Furthermore, in 2016 it was reported that 400″,000 tonnes of pesticides were sold across Europe, with the majority being used in the agricultural sector (32). The runoff of these pesticides is the major contributor to water pollution (33). For example, when it rains, water will run along the crops, picking up litter, chemicals, fertilizers, and other toxic substances (34). From California to New Jersey, beaches are regularly closed after rainfall because of the runoff that is now carrying sewage and medical waste (35). This was published by National Geographic, which is a reliable source because it is known to have reliable information.

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These pesticides do not only damage beaches but can damage entire ecosystems with tiny micro-organisms absorbing pollutants in the runoff such as plankton or algae (36). Fish or shellfish consume these microbes. Animals such as birds and humans consume these fish, increasing the level of pollutants in our body (37). Whole food chains are being damaged (38) by biomagnification which means that organisms that are high in the food chain can end up in humans having a higher concentration of pollutants in their bodies (39).

In the USA nearly half of all the water being used goes to raising animals for food (40).

To produce one kilogram of beef, it requires: 6″,5 kilogram of crop, 15″,455 liters of water (41), 330 square meters of land and 16″,4 kilograms of carbon dioxide (42).

“With the amount of 15 445 liters of water, we could grow 60 kilograms of potatoes, 83 kilograms of tomatoes or 118 kilograms of carrots’’(43). You save more water by not eating a kilogram of beef than you do by not showering for six months (44). Animal products tend to have a much larger footprint than vegetable products. It is found that it is much more efficient to get your calories, protein, and fat through crop products than animal products (45). These data show that it is more ethical to consume the 25 kilos of grain instead of only 1 kilogram of beef.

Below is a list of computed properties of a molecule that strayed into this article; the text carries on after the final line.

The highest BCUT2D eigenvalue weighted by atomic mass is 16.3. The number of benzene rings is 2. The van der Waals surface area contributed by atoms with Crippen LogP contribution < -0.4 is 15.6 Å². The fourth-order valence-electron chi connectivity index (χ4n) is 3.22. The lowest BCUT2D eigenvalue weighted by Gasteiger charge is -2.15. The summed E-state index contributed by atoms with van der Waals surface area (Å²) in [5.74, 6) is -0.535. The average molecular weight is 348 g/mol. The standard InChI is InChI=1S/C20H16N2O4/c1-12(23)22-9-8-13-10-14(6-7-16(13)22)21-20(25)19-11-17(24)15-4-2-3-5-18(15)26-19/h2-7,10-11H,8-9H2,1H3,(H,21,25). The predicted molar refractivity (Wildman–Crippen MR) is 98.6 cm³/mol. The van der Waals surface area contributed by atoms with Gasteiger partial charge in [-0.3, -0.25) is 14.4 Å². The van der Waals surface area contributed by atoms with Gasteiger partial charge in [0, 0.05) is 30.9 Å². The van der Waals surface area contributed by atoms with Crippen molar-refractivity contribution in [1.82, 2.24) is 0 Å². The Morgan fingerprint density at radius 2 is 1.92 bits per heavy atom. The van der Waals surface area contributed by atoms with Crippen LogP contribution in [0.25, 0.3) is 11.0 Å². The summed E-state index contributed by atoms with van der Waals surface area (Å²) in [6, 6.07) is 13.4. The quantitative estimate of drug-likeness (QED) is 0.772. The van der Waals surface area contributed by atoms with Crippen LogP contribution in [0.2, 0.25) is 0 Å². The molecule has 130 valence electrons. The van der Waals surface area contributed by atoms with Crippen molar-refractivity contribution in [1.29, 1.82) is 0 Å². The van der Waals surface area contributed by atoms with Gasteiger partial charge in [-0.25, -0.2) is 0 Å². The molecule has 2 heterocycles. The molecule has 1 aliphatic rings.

If you do not want to give up on meat in your diet altogether, then edible insects have been hailed to be the solution to both the reduction of emissions and food shortages. Insects are high in protein, carbohydrates and contain vitamins, and should be deemed the next superfood (46). Insects require ten times fewer plant nutrients to produce 1 kilogram of insects (47). The production of insect-based foods is causing much less strain on ecosystem services than macro-livestock foods (48). Europe and North America massively need to cut back on red meat, while East Asia needs to cut back on fish and Africa on starchy vegetables (49). Also, algae and clean meat (artificial meat) have high potential and developments are going fast.

Genetic modification (GM) has changed the way we produce our crops (50). Even though genetic modification has been occurring throughout history with growing methods and selective breeding (51), in modern GM plants can be genetically made resistant to specific pesticides and herbicides, while being able to adapt to changing environmental conditions (52). With this method, the plants would require fewer pesticides which can reduce the risk of runoff (53). The primary advantage of food that has been genetically modified is that the crops become more consistent and productive which allows us to produce more food (54).

A recent study by the American Association for the Advancement of Science has been published in newspaper Science about the development of making photosynthesis more efficient by altering an enzyme called rubisco that is involved in fixing atmospheric carbon dioxide during photosynthesis (55).

The newspaper Science has the purpose of releasing scientific papers which are deemed a credible source for information. The experiment was done with tobacco which was made 40% more productive than initially, with achieving a greater mass more quickly (56). Scientists are convinced that it can also be used to potatoes, rice and soya and we would be able to cut the growing time which means that we can produce more food — securing the food supply for millions of people. However, more research is needed before it can be used because we do not need potato plants which grow 10 meters high, but potato plants which grow more potatoes.

In Bramford, Suffolk there is a 14-acre greenhouse which produces millions of tomatoes (57). The tomatoes are entirely watered from recycled rainwater and condensation. Compared to average tomato factories, the one in Suffolk claims that energy consumption has decreased by 20% while the yield increased by 35% (58). This decrease in energy consumption is done by ventilation coming through the sides where the filters are located to keep air pressure in, instead of the conventional way of having it going through the glass roof (59). The tomatoes are placed in grow bags which contain recycled coconut husks and friendly bacteria (60).